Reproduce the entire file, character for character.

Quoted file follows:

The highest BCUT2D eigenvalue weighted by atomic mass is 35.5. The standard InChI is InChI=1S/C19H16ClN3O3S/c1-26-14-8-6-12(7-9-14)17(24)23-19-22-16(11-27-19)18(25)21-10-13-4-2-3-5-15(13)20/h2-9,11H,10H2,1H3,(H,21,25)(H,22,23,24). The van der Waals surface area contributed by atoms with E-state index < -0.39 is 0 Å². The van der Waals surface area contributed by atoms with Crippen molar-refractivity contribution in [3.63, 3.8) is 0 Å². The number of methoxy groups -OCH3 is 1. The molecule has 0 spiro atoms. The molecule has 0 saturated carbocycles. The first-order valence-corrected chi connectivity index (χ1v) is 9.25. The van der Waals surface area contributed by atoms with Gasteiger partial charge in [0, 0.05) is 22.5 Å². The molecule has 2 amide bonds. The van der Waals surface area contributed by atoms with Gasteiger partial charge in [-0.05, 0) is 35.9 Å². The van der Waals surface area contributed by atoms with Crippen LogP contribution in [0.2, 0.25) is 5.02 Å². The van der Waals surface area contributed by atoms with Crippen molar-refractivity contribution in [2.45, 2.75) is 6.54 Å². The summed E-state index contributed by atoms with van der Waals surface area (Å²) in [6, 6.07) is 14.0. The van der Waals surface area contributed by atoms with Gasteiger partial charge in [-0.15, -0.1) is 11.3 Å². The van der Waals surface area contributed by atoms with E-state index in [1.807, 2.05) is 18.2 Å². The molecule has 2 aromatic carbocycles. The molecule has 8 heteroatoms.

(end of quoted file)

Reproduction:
The highest BCUT2D eigenvalue weighted by atomic mass is 35.5. The standard InChI is InChI=1S/C19H16ClN3O3S/c1-26-14-8-6-12(7-9-14)17(24)23-19-22-16(11-27-19)18(25)21-10-13-4-2-3-5-15(13)20/h2-9,11H,10H2,1H3,(H,21,25)(H,22,23,24). The van der Waals surface area contributed by atoms with E-state index < -0.39 is 0 Å². The van der Waals surface area contributed by atoms with Crippen molar-refractivity contribution in [3.63, 3.8) is 0 Å². The number of methoxy groups -OCH3 is 1. The molecule has 0 spiro atoms. The molecule has 0 saturated carbocycles. The first-order valence-corrected chi connectivity index (χ1v) is 9.25. The van der Waals surface area contributed by atoms with Gasteiger partial charge in [0, 0.05) is 22.5 Å². The molecule has 2 amide bonds. The van der Waals surface area contributed by atoms with Gasteiger partial charge in [-0.05, 0) is 35.9 Å². The van der Waals surface area contributed by atoms with Crippen LogP contribution in [0.2, 0.25) is 5.02 Å². The van der Waals surface area contributed by atoms with Crippen molar-refractivity contribution in [2.45, 2.75) is 6.54 Å². The summed E-state index contributed by atoms with van der Waals surface area (Å²) in [6, 6.07) is 14.0. The van der Waals surface area contributed by atoms with Gasteiger partial charge in [-0.15, -0.1) is 11.3 Å². The van der Waals surface area contributed by atoms with E-state index in [1.807, 2.05) is 18.2 Å². The molecule has 2 aromatic carbocycles. The molecule has 8 heteroatoms.